Recording a phone interview with Audio Hijack

If you have a Mac computer, a USB mic and an iPhone, you can use Rogue Amoeba’s program Audio Hijack and the FaceTime app to record an interview with a subject on their regular phone (landline or mobile).

US $59 for Audio Hijack


  • interface is easy to set up and use
  • interview subject only needs to answer their phone (no computer with VoIP software needed)
  • records separate tracks for incoming and outgoing audio
  • uses your existing phone service so no need for an account with Skype etc.


  • a USB microphone
  • purchase of Audio Hijack
  • stable wi-fi connection


Install app

Get Audio Hijack. FaceTime is already a default app on your Mac.

Configure FaceTime to make phone calls from your iPhone

You’ll need to set up your Mac and iPhone so that you can make phone calls on the computer. All the instructions can be found at this Apple support article.

Once you’ve done that, plug in your USB mic and in FaceTime go to the Video menu; under Microphone select the name of your USB mic and under Output choose your External Headphones.

Configure Audio Hijack

In Audio Hijack, you drag components from the right-hand menu bar and drop them into the workspace; move them around like building blocks to create the recording process of your choice. Here’s the way I did it:

  1. Choose Application (from Sources) and set it to FaceTime. Click on the box and turn off “Include audio input” from the settings. (We don’t need it since we’re going to record directly from the mic.)

  2. I’ve put in a Peak/RMS Meter (from Meters; not shown in screenshot) so I can see the levels as the call is recorded.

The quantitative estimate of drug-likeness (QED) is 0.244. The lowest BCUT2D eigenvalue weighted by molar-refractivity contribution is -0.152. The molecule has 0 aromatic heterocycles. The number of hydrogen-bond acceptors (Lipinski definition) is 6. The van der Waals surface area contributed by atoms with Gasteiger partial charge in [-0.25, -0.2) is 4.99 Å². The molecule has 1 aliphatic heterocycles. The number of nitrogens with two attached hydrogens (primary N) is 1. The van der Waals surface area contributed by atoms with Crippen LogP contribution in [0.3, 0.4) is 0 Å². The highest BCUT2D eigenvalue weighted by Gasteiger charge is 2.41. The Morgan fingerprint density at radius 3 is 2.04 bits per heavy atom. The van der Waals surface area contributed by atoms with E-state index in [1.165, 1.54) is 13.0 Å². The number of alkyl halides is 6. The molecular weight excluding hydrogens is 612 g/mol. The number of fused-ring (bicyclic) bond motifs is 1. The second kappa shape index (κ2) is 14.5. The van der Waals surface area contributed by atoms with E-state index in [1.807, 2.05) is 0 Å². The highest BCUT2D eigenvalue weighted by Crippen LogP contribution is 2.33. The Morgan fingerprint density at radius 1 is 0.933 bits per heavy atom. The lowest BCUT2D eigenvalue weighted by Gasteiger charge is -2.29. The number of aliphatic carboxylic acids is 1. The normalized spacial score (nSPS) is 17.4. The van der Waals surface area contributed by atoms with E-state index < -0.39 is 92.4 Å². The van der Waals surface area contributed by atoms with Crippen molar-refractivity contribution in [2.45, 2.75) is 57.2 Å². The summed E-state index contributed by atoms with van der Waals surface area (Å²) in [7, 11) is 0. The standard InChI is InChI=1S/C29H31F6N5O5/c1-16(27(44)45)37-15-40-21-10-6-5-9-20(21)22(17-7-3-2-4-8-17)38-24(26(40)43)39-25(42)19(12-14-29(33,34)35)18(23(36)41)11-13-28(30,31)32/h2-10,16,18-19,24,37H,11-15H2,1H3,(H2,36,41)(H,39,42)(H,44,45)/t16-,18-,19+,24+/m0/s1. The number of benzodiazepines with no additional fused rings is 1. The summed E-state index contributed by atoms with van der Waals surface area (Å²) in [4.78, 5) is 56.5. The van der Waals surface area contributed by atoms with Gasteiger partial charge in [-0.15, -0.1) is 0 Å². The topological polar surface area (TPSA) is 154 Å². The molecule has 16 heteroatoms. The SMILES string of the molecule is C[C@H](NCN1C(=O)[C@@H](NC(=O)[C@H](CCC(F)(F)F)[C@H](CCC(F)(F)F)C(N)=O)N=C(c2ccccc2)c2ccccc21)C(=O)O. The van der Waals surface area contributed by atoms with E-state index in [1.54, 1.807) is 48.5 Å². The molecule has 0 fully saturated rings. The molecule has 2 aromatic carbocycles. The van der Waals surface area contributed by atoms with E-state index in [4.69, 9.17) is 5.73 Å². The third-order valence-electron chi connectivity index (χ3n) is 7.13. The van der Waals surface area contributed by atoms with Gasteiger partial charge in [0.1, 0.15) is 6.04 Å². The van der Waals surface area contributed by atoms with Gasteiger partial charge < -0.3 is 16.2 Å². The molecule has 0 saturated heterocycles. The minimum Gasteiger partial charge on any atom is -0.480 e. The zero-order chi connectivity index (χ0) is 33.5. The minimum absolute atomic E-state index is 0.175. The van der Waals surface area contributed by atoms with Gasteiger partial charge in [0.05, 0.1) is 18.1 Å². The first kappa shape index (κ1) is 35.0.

3. Choose Recorder (from Outputs) and add it to the chain. Click on it for settings and choose your recording format, file title, metadata tags etc.

  4. Choose Input Device (from Sources) and add it to another line; click on it for settings and choose your USB mic for Audio Device. Go ahead and add another Meter if you like, and finally another Recorder component so that your voice is recorded into a separate file from your interview subject’s recording.

  5. Add an Output Device (from Outputs), click on it for settings and choose your external headphones. Move it to the side of both input device lines so that both inputs pass into it (meaning you can hear both your audio and theirs in your headphones).

  6. You can also add a 10-band EQ component, a Low Pass Filter or other effects from under Built-In Effects.

  7. If you’re hearing a delayed echo of yourself in your headphones, go to Audio Hijack > Preferences and set the Audio Processing section to “Lower Latency.”

Record the Call

Once you’ve set up Audio Hijack, go back to FaceTime, type in the phone number you want to call and hit return. You should be able to hear your subject talking through your headphones and they should be able to hear you through your USB mic.

Return to Audio Hijack and click the red record button at the bottom left. This will start recording the output from FaceTime into one file and the input from your mic into another one. When you’re finished, you can hang up in FaceTime and hit the red button again to stop recording the session.

The recorded files can be accessed from the Recordings button at the bottom right. On that window, the Actions button will let you reveal the file in the Finder or edit it in Pro Tools or whatever other DAW you select under Audio Hijack > Preferences.


Here’s a snippet of the raw recording I made of my interview subject talking on her mobile phone through FaceTime on my computer. Keep in mind this method will not sound like a studio recording; it’s obviously phone tape, but it sounds much better once you play around with EQ or a filter in your editing program.

Good to know

  • You can also set the Application component in Audio Hijack to record both the input and output from FaceTime into a single stereo file (which means you don’t need to include the USB mic as an Input Device), but that will put outgoing audio on one side and incoming audio on the other channel. You can then split the stereo into two mono tracks for editing purposes. However, I prefer my method above so I can have each side of the conversation recorded into its own separate file instead.
  • See also Rogue Amoeba’s support articles for Audio Hijack.
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